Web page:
Editorial Feature

Improving Inertial Sensors for Sports Analytics

Using sensors to acquire performance parameters in sport science and practice has been a developing area, with a focus on lighter and smaller devices, such as inertial measurement units (IMU). Research published in the journal Sensors investigates improvements to IMU data extraction.

Image Credit: Izf/Shutterstock.com

In sports with high speeds, such as sprints, little direct feedback is available to the athlete. As a result, scientific assistance can give detailed feedback and help to enhance future performances.

Temporal parameters such as ground contact time (GCT), step rate, and step duration are usual features of running analysis. However, even minor deviations can have a decisive role in temporal parameters and can be captured only with the help of technology.

Standard methods like video footage, timing gates, contact mats, motion capturing, or force plates are used to determine exact temporal sprint parameters.

Data from these approaches can aid running technique improvements, though significant effort and preparation are required. During field training or competition heats, where the most valuable information may be collected, such methods cannot be easily applied.

To replace these time-intensive and costly systems, the integration of IMUs for diagnostics in gait, runs, or sprinting has received much attention in the last decade. This study describes a method for extracting the stride parameter GCT from inertial sensor signals in sprinting and aims to validate the detection of GCTs for elite sprinters in the field with shoe-mounted IMUs.

Methodology

The sample consists of 1140 steps from 34 maximum 50- and 100-m sprints performed by five elite national sprinters, with three participants of the Tokyo Olympics; 889 of these steps were simultaneously measured with the photoelectric Optogait system.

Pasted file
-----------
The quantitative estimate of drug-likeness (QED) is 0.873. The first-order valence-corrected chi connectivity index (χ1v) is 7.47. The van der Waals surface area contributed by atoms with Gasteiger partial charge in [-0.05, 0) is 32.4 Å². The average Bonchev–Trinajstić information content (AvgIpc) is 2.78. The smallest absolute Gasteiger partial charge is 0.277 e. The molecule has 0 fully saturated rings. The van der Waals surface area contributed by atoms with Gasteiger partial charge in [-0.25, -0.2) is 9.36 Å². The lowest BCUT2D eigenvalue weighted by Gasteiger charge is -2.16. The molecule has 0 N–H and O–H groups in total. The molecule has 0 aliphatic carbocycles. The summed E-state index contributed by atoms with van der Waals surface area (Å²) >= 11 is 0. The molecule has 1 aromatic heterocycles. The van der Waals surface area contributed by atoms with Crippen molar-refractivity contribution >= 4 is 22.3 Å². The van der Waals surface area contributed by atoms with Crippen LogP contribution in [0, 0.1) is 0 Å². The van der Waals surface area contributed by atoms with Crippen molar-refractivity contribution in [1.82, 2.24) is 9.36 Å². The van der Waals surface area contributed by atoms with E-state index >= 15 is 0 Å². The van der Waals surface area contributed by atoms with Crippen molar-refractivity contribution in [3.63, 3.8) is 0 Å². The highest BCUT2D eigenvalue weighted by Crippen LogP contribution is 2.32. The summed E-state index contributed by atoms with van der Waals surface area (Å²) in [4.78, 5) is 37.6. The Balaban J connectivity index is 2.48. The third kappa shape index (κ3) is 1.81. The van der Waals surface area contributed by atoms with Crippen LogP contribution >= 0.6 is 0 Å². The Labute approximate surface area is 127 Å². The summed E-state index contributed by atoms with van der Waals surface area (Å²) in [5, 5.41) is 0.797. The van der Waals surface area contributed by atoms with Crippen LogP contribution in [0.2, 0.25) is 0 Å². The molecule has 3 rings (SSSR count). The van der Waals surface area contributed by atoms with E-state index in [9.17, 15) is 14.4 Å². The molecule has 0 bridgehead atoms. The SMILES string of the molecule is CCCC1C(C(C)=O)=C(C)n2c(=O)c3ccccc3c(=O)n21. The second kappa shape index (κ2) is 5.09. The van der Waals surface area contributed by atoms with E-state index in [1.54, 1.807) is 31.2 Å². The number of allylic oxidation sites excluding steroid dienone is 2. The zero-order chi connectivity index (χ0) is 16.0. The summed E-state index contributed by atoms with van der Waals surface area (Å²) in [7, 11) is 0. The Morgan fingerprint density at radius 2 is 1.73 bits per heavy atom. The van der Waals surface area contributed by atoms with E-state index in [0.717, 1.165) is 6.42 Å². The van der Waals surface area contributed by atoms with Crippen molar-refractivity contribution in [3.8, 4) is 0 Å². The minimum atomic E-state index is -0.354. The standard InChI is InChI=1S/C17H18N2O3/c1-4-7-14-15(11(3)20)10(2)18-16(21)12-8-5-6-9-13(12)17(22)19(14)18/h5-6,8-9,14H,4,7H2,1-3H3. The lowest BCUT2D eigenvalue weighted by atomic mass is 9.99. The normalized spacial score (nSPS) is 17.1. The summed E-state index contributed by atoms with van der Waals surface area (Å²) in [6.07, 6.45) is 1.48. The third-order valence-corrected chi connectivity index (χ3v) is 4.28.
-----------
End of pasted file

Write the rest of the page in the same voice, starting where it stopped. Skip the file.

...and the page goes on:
Two IMUs were attached to each athlete’s shoes, positioned right above the ankle (see Figure 1). The IMUs were selected to be easily applicable, least obstructive, and light for the performance of the athletes.

The Optogait corridor was repositioned to the second 50 m sector for six sprints to obtain data for the total distance of 100 m.

Sprint shoes with IMUs attached to the ankles (red circles).

Figure 1. Sprint shoes with IMUs attached to the ankles (red circles). Image Credit: Blauberger, et al., 2021

Al raw data of both systems were exported as local text files, and personalized data was anonymized.

The automatic detection of step events was performed through two relevant episodes of a step cycle: Initial contact (IC) and terminal contact (TC). 

Accelerometer and gyroscope data patterns were found to be the most beneficial. 

Figure 2 illustrates the algorithmic determination of the time points for one single step of a sprint. The graphs show synchronous signals of the accelerometer and gyroscope of the IMU for one single step, together with the Optogait signal for ground contact.

Vector magnitude unit (VMU) of x, y, and z acceleration (A) and angular velocity (B) throughout one single sprint step. The blue dashed line marks the initial contact event; the red dashed line the terminal contact. The solid red line indicates the resulting ground contact period for the inertial measurement unit (IMU). The photo-electric-measured (Optogait) ground contact time is represented by the solid blue line.

Figure 2. Vector magnitude unit (VMU) of x, y, and z acceleration (A) and angular velocity (B) throughout one single sprint step. The blue dashed line marks the initial contact event; the red dashed line the terminal contact. The solid red line indicates the resulting ground contact period for the inertial measurement unit (IMU). The photo-electric-measured (Optogait) ground contact time is represented by the solid blue line. Image Credit: Blauberger, et al., 2021